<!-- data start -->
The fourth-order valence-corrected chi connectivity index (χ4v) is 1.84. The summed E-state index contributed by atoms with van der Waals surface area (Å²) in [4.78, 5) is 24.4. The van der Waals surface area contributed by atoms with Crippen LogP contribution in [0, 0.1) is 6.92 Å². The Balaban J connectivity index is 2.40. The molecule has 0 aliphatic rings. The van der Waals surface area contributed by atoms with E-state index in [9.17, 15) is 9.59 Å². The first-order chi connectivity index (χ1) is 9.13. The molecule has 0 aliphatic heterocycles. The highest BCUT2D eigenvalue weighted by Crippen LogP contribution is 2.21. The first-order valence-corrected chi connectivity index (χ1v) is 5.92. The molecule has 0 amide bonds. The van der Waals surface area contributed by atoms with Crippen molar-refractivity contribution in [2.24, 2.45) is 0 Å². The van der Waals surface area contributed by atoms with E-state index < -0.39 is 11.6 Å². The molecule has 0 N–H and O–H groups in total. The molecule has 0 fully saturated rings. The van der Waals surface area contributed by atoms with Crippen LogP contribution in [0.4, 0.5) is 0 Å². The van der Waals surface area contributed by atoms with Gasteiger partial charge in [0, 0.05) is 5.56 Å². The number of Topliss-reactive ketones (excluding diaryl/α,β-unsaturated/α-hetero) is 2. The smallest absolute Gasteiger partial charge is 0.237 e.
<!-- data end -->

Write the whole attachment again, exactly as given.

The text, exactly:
The fourth-order valence-corrected chi connectivity index (χ4v) is 1.84. The summed E-state index contributed by atoms with van der Waals surface area (Å²) in [4.78, 5) is 24.4. The van der Waals surface area contributed by atoms with Crippen LogP contribution in [0, 0.1) is 6.92 Å². The Balaban J connectivity index is 2.40. The molecule has 0 aliphatic rings. The van der Waals surface area contributed by atoms with E-state index in [9.17, 15) is 9.59 Å². The first-order chi connectivity index (χ1) is 9.13. The molecule has 0 aliphatic heterocycles. The highest BCUT2D eigenvalue weighted by Crippen LogP contribution is 2.21. The first-order valence-corrected chi connectivity index (χ1v) is 5.92. The molecule has 0 amide bonds. The van der Waals surface area contributed by atoms with Crippen molar-refractivity contribution in [2.24, 2.45) is 0 Å². The van der Waals surface area contributed by atoms with E-state index < -0.39 is 11.6 Å². The molecule has 0 N–H and O–H groups in total. The molecule has 0 fully saturated rings. The van der Waals surface area contributed by atoms with Crippen LogP contribution in [0.4, 0.5) is 0 Å². The van der Waals surface area contributed by atoms with Gasteiger partial charge in [0, 0.05) is 5.56 Å². The number of Topliss-reactive ketones (excluding diaryl/α,β-unsaturated/α-hetero) is 2. The smallest absolute Gasteiger partial charge is 0.237 e.